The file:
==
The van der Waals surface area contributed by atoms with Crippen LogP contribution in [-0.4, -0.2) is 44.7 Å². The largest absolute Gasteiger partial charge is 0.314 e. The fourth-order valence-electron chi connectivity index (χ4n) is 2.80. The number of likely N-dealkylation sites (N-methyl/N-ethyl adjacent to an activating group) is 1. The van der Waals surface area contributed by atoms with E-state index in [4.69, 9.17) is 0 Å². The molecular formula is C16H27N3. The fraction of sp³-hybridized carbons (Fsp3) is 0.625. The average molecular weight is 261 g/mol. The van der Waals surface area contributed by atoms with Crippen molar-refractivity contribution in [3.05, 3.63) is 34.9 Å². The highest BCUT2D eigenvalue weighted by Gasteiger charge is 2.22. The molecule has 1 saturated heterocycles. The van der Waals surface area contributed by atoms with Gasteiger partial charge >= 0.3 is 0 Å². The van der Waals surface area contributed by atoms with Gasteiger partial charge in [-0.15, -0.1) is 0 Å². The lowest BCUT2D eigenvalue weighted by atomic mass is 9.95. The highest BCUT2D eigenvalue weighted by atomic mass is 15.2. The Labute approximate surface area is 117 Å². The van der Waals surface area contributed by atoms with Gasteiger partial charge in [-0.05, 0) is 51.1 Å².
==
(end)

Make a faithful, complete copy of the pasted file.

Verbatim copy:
The van der Waals surface area contributed by atoms with Crippen LogP contribution in [-0.4, -0.2) is 44.7 Å². The largest absolute Gasteiger partial charge is 0.314 e. The fourth-order valence-electron chi connectivity index (χ4n) is 2.80. The number of likely N-dealkylation sites (N-methyl/N-ethyl adjacent to an activating group) is 1. The van der Waals surface area contributed by atoms with E-state index in [4.69, 9.17) is 0 Å². The molecular formula is C16H27N3. The fraction of sp³-hybridized carbons (Fsp3) is 0.625. The average molecular weight is 261 g/mol. The van der Waals surface area contributed by atoms with Crippen molar-refractivity contribution in [3.05, 3.63) is 34.9 Å². The highest BCUT2D eigenvalue weighted by Gasteiger charge is 2.22. The molecule has 1 saturated heterocycles. The van der Waals surface area contributed by atoms with Gasteiger partial charge >= 0.3 is 0 Å². The van der Waals surface area contributed by atoms with Gasteiger partial charge in [-0.15, -0.1) is 0 Å². The lowest BCUT2D eigenvalue weighted by atomic mass is 9.95. The highest BCUT2D eigenvalue weighted by atomic mass is 15.2. The Labute approximate surface area is 117 Å². The van der Waals surface area contributed by atoms with Gasteiger partial charge in [-0.05, 0) is 51.1 Å².